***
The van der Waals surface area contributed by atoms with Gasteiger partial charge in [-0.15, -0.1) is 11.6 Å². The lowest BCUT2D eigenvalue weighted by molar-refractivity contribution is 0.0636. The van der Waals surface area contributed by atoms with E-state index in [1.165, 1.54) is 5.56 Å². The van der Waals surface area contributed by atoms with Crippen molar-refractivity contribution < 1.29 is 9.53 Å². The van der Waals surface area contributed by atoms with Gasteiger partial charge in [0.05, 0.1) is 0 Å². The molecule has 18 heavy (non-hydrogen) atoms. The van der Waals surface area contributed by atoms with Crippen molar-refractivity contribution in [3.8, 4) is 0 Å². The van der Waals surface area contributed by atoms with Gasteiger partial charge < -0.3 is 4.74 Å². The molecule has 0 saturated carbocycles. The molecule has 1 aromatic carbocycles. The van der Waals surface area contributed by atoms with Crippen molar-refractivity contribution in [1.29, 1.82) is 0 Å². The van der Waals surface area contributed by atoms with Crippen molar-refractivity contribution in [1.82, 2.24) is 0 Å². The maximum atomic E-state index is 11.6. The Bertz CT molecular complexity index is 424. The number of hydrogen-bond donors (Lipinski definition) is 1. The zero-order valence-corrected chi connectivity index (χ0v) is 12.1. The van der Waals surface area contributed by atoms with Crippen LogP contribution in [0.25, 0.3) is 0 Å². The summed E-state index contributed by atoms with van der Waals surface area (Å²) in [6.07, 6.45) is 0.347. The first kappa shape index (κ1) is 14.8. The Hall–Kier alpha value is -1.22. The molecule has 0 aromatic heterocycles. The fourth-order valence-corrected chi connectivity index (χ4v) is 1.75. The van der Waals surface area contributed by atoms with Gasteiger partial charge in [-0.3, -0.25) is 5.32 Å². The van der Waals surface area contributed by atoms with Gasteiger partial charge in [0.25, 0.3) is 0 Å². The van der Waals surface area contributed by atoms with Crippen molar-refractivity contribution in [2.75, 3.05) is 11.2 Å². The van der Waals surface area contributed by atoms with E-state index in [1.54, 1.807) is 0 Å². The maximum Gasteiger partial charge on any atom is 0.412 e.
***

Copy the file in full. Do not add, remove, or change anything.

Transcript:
The van der Waals surface area contributed by atoms with Gasteiger partial charge in [-0.15, -0.1) is 11.6 Å². The lowest BCUT2D eigenvalue weighted by molar-refractivity contribution is 0.0636. The van der Waals surface area contributed by atoms with E-state index in [1.165, 1.54) is 5.56 Å². The van der Waals surface area contributed by atoms with Crippen molar-refractivity contribution < 1.29 is 9.53 Å². The van der Waals surface area contributed by atoms with Gasteiger partial charge in [0.05, 0.1) is 0 Å². The molecule has 18 heavy (non-hydrogen) atoms. The van der Waals surface area contributed by atoms with Crippen molar-refractivity contribution in [3.8, 4) is 0 Å². The van der Waals surface area contributed by atoms with Gasteiger partial charge < -0.3 is 4.74 Å². The molecule has 0 saturated carbocycles. The molecule has 1 aromatic carbocycles. The van der Waals surface area contributed by atoms with Crippen molar-refractivity contribution in [1.29, 1.82) is 0 Å². The van der Waals surface area contributed by atoms with Crippen molar-refractivity contribution in [1.82, 2.24) is 0 Å². The maximum atomic E-state index is 11.6. The Bertz CT molecular complexity index is 424. The number of hydrogen-bond donors (Lipinski definition) is 1. The zero-order valence-corrected chi connectivity index (χ0v) is 12.1. The van der Waals surface area contributed by atoms with Crippen LogP contribution in [0.25, 0.3) is 0 Å². The summed E-state index contributed by atoms with van der Waals surface area (Å²) in [6.07, 6.45) is 0.347. The first kappa shape index (κ1) is 14.8. The Hall–Kier alpha value is -1.22. The molecule has 0 aromatic heterocycles. The fourth-order valence-corrected chi connectivity index (χ4v) is 1.75. The van der Waals surface area contributed by atoms with Gasteiger partial charge in [-0.3, -0.25) is 5.32 Å². The van der Waals surface area contributed by atoms with Gasteiger partial charge in [0.25, 0.3) is 0 Å². The van der Waals surface area contributed by atoms with Crippen molar-refractivity contribution in [2.75, 3.05) is 11.2 Å². The van der Waals surface area contributed by atoms with E-state index in [1.54, 1.807) is 0 Å². The maximum Gasteiger partial charge on any atom is 0.412 e.